PETA Calls For Filthy Live-Animal Markets—Where Cats, Dogs, Chickens, Fish, and Wildlife Are Slaughtered and Sold—to Be Shut Down, for Everyone’s Sake
As the coronavirus—which originated in a “wet market” in Wuhan, China—continues to spread, PETA has just released brand-new video footage of live-animal markets in Tomohon, Indonesia, and Bangkok, Thailand. The group is renewing its call for authorities to close all live-animal markets in these countries for good. (See PETA’s tweet here.)
The footage shows humans wearing slippers walking across blood-soaked floors and handling pigs’ raw flesh with their bare hands. Blood and rotting flesh covered the floors and countertops. Dogs, pigs, and a snake lay dead while flies buzzed around them; chickens and cats destined for slaughter were held in cramped cages; and bags packed with live frogs lay next to dead frogs’ mutilated bodies.
“The next pandemic could come from Indonesia as long as sick and stressed animals are crowded together in its blood-soaked meat markets,” says PETA Senior Vice President Jason Baker. “PETA is calling on authorities to shut down these dangerous operations.”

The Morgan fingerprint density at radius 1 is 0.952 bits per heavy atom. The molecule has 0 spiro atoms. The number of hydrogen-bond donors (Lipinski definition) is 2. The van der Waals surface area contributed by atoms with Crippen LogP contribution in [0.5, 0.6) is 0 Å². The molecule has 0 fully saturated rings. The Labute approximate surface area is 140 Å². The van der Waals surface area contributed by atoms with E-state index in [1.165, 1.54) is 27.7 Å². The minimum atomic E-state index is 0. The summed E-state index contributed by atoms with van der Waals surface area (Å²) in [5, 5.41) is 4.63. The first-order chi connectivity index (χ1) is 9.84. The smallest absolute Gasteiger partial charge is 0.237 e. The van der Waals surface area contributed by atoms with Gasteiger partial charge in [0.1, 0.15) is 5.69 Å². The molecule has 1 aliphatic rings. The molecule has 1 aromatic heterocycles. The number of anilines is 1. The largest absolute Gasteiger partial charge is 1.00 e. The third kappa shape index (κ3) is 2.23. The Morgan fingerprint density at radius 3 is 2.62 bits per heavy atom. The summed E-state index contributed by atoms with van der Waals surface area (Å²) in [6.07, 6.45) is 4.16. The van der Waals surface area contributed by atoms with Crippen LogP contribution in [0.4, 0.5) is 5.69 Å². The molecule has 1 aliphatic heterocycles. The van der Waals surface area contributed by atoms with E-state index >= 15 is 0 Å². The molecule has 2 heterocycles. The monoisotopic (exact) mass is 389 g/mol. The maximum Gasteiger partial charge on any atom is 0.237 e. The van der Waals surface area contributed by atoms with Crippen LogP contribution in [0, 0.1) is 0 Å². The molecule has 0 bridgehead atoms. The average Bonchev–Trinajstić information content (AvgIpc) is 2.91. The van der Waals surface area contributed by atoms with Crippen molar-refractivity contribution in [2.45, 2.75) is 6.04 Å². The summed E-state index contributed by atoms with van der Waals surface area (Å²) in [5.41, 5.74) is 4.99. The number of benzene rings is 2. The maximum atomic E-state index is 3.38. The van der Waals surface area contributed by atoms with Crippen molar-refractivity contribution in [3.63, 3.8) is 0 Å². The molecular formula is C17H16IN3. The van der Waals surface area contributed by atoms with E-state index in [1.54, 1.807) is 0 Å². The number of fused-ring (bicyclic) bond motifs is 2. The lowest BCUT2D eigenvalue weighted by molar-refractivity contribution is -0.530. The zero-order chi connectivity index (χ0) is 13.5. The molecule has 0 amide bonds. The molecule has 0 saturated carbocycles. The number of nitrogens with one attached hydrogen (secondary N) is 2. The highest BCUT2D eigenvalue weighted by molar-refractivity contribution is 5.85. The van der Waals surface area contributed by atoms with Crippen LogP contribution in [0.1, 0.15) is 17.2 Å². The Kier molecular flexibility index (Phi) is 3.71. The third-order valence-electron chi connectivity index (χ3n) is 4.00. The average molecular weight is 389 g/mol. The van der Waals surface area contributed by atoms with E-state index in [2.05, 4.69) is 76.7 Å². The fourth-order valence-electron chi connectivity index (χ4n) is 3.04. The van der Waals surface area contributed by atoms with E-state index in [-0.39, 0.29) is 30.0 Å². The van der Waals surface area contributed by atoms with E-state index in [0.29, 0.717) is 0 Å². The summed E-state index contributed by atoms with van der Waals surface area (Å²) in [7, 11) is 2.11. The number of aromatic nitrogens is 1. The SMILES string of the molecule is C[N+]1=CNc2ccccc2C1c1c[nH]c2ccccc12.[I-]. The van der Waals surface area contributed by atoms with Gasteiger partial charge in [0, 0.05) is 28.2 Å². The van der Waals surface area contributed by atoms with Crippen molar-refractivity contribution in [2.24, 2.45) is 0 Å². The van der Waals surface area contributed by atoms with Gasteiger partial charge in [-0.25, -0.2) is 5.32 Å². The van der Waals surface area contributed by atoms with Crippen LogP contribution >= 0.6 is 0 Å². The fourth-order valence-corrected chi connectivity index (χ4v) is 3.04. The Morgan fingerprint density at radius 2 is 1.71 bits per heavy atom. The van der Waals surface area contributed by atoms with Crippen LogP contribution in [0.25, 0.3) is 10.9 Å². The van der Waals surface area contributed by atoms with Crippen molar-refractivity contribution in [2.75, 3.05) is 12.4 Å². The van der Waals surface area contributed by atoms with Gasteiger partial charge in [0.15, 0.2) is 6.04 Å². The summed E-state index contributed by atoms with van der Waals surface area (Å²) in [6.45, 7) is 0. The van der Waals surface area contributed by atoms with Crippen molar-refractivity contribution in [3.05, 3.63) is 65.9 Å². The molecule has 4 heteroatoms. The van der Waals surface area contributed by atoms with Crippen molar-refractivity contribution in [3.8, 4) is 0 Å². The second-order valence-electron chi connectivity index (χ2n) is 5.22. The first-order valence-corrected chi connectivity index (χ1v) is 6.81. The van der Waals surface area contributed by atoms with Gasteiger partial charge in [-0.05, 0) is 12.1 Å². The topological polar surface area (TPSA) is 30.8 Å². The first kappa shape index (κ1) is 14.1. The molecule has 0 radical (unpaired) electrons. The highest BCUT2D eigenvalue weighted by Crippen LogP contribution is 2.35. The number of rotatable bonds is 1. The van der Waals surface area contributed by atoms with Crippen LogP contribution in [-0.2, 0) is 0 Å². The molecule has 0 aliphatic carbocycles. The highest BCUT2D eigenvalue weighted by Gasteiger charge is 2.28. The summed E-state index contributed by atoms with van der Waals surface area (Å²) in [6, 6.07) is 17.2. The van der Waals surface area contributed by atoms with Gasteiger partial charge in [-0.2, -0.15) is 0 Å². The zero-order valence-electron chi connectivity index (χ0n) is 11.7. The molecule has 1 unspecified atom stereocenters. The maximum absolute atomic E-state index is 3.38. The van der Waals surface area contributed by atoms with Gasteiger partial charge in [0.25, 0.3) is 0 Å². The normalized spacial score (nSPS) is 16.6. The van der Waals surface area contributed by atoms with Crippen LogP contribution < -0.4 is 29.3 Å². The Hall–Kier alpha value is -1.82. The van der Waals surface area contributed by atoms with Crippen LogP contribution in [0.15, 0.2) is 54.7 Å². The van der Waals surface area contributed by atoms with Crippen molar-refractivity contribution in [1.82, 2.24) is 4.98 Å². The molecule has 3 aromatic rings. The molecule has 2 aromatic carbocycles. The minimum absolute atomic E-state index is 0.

Deadly outbreaks of swine flu, avian flu, SARS, HIV, hoof-and-mouth disease, mad cow disease, and other zoonotic diseases have stemmed from capturing or farming animals for food. Live-animal markets are perfect breeding grounds for diseases, which can jump from various other species to humans, since stressed, injured, and sickly animals are commonly caged in public areas and on sidewalks—where feces, blood, and offal can contaminate buyers and sellers and be tracked into restaurants or homes.
PETA has called on the health ministers of Indonesia, Thailand, and other Asian countries to close “wet markets” there, but it has yet to receive a response from any of them.
PETA—whose motto reads, in part, that “animals are not ours to eat”—opposes speciesism, which is a human-supremacist worldview. For more information, please visit PETAAsia.com or follow the group on Twitter, Facebook, or Instagram.